Joker has been called everything from disgusting, pernicious garbage, to a boring film with nothing to say, to a stupdenous masterpiece. It has also been called irresponsible. I won’t repeat these arguments as they are readily available anywhere online, but let’s just say that you have probably heard the word “incel” used more than a few times over the last couple weeks, and that extra security has been on site at some theaters. The question I had perusing critic reviews of this movie before and after I saw it myself was: is Joker actually an irresponsible film, and if so, are filmmakers under any obligation to make movies responsible?
On paper, villains from most comic book movies do the same things that Joaquin Phoenix’s version of the Joker does — commit heinous crimes, hurt and kill innocent people. So why didn’t those movies receive the same level of concern about violence, and the incitement of violence? Well, a few reasons: Joker is an origin story— although the Waynes are featured, there is no superhero present to create balance and save the day. It is believed that because we see his backstory, we are meant to sympathize with Arthur Fleck despite his evil actions (which we see in full). And the film leaves much up to debate, letting us ultimately decide its meaning. For many, the lack of direct confirmation as to how we were supposed to feel about Arthur Fleck meant the film was hellbent on nihilism. We see it through his eyes, and that’s a dark place to be.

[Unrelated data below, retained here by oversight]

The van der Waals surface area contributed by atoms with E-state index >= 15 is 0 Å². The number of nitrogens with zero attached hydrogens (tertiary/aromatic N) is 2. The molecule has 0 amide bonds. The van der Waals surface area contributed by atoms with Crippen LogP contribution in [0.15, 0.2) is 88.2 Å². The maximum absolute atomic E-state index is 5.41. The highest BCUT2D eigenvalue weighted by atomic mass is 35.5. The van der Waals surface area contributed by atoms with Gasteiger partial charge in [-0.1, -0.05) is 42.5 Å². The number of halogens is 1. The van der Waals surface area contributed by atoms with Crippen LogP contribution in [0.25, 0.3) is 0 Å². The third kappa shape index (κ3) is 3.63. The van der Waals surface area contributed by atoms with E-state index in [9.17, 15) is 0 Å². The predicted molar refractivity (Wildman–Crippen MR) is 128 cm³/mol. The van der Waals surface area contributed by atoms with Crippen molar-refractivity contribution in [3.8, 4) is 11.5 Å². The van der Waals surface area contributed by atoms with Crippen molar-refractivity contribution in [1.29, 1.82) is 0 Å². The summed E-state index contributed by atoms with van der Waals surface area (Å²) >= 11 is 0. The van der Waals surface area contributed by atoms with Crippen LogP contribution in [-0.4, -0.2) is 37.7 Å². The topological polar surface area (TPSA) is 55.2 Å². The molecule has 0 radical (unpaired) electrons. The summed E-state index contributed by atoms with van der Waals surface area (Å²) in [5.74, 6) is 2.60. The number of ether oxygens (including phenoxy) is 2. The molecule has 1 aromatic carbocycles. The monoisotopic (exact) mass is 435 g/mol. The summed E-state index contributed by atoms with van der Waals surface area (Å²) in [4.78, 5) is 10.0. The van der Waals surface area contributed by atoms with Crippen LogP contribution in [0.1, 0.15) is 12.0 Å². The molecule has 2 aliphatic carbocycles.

Joker doesn’t create a comfortable distance between Arthur and the audience. He isn’t a cartoon, or a devil-may-care character just funny and likable enough to keep the mood light, the usual villain we love to hate.
This is different because it feels real, and it perhaps hits a little too close to home. Arthur is like us in many ways. How many of us haven’t had failed dreams or aspirations? How many of us haven’t had a shitty day, gotten fired, hurt by bullies at work or at school, felt like we just couldn’t catch a break, like the world was out to get us? Whether we admit it or not, it is likely that we’ve all had those feelings (even if this was simply our perception and not the reality). Arthur imagines a relationship with his neighbor Sophie, and eventually perceives himself as rejected by her despite the fact that he has no relationship to her at all. This leads us to wonder if the attacks he experiences were real or imagined — the takeaway, I suppose, is that he felt persecuted and bullied by those around him, which drives his anguish and later rampage.
I think a lot of people could also relate to Arthur’s struggles with mental illness. As someone who suffers from anxiety attacks, I could physically feel Arthur’s discomfort when he knew he was about to have a laughing fit (a real neurological condition called the Pseudobulbar affect) and couldn’t control it, the feeling that everyone would bear witness and misunderstand his intent. But it makes us uncomfortable (and understandably so) to be able to identify even a little bit with a character who becomes so demented that he concocts a fantasy relationship with a woman he stalks, who is so full of rage that he murders innocent people brutally and without remorse. Actually, he takes pride and joy in it, believing it to be his true purpose.
We do not want to take a closer look at him because by doing so, we are taking a closer look at the darkness in ourselves, individually and as a society, what we are capable of and whether or not we have a role to play in making our own monsters— and for some, that will be impossible to do. Unthinkable, even. Joker is not a film for everyone.